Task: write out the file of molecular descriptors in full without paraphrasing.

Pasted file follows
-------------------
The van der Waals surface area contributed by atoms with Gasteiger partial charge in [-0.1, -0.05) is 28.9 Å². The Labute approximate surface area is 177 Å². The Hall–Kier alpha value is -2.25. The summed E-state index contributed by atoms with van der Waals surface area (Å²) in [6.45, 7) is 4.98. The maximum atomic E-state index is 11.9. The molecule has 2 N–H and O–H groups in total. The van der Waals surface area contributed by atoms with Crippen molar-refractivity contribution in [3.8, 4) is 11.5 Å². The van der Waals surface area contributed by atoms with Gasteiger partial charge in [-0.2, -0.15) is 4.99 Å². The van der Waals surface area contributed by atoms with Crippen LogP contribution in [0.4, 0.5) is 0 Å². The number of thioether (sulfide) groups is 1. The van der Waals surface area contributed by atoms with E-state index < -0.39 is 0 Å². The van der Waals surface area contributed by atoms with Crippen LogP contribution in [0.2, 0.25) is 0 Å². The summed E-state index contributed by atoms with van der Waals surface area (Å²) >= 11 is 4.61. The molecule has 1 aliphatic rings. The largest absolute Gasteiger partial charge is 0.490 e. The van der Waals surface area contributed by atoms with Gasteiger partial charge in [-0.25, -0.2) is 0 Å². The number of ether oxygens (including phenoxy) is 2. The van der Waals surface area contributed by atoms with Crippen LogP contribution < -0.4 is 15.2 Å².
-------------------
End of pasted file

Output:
The van der Waals surface area contributed by atoms with Gasteiger partial charge in [-0.1, -0.05) is 28.9 Å². The Labute approximate surface area is 177 Å². The Hall–Kier alpha value is -2.25. The summed E-state index contributed by atoms with van der Waals surface area (Å²) in [6.45, 7) is 4.98. The maximum atomic E-state index is 11.9. The molecule has 2 N–H and O–H groups in total. The van der Waals surface area contributed by atoms with Crippen molar-refractivity contribution in [3.8, 4) is 11.5 Å². The van der Waals surface area contributed by atoms with Gasteiger partial charge in [-0.2, -0.15) is 4.99 Å². The van der Waals surface area contributed by atoms with Crippen LogP contribution in [0.4, 0.5) is 0 Å². The number of thioether (sulfide) groups is 1. The van der Waals surface area contributed by atoms with E-state index < -0.39 is 0 Å². The van der Waals surface area contributed by atoms with Crippen LogP contribution in [0.2, 0.25) is 0 Å². The summed E-state index contributed by atoms with van der Waals surface area (Å²) >= 11 is 4.61. The molecule has 1 aliphatic rings. The largest absolute Gasteiger partial charge is 0.490 e. The van der Waals surface area contributed by atoms with Gasteiger partial charge in [-0.25, -0.2) is 0 Å². The number of ether oxygens (including phenoxy) is 2. The van der Waals surface area contributed by atoms with Crippen LogP contribution < -0.4 is 15.2 Å².